More articles from Life Sciences:

nachricht MicroRNA helps cancer evade immune system
19.09.2017 | Salk Institute

nachricht Ruby: Jacobs University scientists are collaborating in the development of a new type of chocolate
18.09.2017 | Jacobs University Bremen gGmbH

All articles from Life Sciences >>>

The most recent press releases about innovation >>>

Die letzten 5 Focus-News des innovations-reports im Überblick:

Im Focus: Ultrafast snapshots of relaxing electrons in solids

Using ultrafast flashes of laser and x-ray radiation, scientists at the Max Planck Institute of Quantum Optics (Garching, Germany) took snapshots of the briefest electron motion inside a solid material to date. The electron motion lasted only 750 billionths of the billionth of a second before it fainted, setting a new record of human capability to capture ultrafast processes inside solids!

When x-rays shine onto solid materials or large molecules, an electron is pushed away from its original place near the nucleus of the atom, leaving a hole...

Im Focus: Quantum Sensors Decipher Magnetic Ordering in a New Semiconducting Material

For the first time, physicists have successfully imaged spiral magnetic ordering in a multiferroic material. These materials are considered highly promising candidates for future data storage media. The researchers were able to prove their findings using unique quantum sensors that were developed at Basel University and that can analyze electromagnetic fields on the nanometer scale. The results – obtained by scientists from the University of Basel’s Department of Physics, the Swiss Nanoscience Institute, the University of Montpellier and several laboratories from University Paris-Saclay – were recently published in the journal Nature.

Multiferroics are materials that simultaneously react to electric and magnetic fields. These two properties are rarely found together, and their combined...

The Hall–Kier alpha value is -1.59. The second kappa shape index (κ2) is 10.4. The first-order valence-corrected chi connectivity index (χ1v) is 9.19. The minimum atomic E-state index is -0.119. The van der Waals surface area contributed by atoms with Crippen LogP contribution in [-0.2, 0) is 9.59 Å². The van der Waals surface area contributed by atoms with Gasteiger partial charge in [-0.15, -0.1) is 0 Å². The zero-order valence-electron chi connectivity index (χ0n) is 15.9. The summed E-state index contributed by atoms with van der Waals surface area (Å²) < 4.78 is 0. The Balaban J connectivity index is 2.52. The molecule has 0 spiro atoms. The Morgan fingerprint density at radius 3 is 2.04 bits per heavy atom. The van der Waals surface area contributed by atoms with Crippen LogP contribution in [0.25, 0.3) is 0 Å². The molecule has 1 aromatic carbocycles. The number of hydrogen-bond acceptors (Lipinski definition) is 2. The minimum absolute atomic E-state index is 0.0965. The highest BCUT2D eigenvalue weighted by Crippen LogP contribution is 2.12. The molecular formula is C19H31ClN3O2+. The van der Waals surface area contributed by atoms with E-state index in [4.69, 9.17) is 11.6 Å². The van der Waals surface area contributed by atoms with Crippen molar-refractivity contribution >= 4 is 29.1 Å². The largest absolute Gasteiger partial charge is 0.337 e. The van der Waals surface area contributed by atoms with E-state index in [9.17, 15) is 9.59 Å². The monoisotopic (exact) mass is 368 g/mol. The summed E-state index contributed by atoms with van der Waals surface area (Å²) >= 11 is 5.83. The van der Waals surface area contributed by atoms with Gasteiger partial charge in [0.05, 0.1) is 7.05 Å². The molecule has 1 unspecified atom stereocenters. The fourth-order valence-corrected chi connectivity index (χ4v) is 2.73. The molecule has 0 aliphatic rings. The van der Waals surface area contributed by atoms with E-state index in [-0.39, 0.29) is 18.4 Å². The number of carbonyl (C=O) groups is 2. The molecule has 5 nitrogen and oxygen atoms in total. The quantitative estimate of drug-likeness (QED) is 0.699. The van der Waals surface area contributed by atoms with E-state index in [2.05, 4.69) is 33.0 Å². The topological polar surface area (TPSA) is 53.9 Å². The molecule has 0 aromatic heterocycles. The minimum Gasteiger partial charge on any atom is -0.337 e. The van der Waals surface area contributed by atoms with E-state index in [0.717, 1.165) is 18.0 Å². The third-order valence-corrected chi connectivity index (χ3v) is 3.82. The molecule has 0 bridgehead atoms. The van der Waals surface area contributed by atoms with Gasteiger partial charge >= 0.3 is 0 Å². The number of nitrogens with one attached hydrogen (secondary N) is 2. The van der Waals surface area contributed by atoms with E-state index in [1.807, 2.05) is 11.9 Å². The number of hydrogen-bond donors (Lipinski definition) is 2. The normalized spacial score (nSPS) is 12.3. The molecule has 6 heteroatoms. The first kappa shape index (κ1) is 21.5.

Im Focus: Fast, convenient & standardized: New lab innovation for automated tissue engineering & drug

MBM ScienceBridge GmbH successfully negotiated a license agreement between University Medical Center Göttingen (UMG) and the biotech company Tissue Systems Holding GmbH about commercial use of a multi-well tissue plate for automated and reliable tissue engineering & drug testing.

MBM ScienceBridge GmbH successfully negotiated a license agreement between University Medical Center Göttingen (UMG) and the biotech company Tissue Systems...

Im Focus: Silencing bacteria

HZI researchers pave the way for new agents that render hospital pathogens mute

Pathogenic bacteria are becoming resistant to common antibiotics to an ever increasing degree. One of the most difficult germs is Pseudomonas aeruginosa, a...

Im Focus: Artificial Enzymes for Hydrogen Conversion

Scientists from the MPI for Chemical Energy Conversion report in the first issue of the new journal JOULE.

Cell Press has just released the first issue of Joule, a new journal dedicated to sustainable energy research. In this issue James Birrell, Olaf Rüdiger,...

All Focus news of the innovation-report >>>

Anzeige

Anzeige

Event News

“Lasers in Composites Symposium” in Aachen – from Science to Application

19.09.2017 | Event News

I-ESA 2018 – Call for Papers

12.09.2017 | Event News

EMBO at Basel Life, a new conference on current and emerging life science research

06.09.2017 | Event News

 
Latest News

“Lasers in Composites Symposium” in Aachen – from Science to Application

19.09.2017 | Event News

New quantum phenomena in graphene superlattices

19.09.2017 | Physics and Astronomy

A simple additive to improve film quality

19.09.2017 | Power and Electrical Engineering

VideoLinks
B2B-VideoLinks
More VideoLinks >>>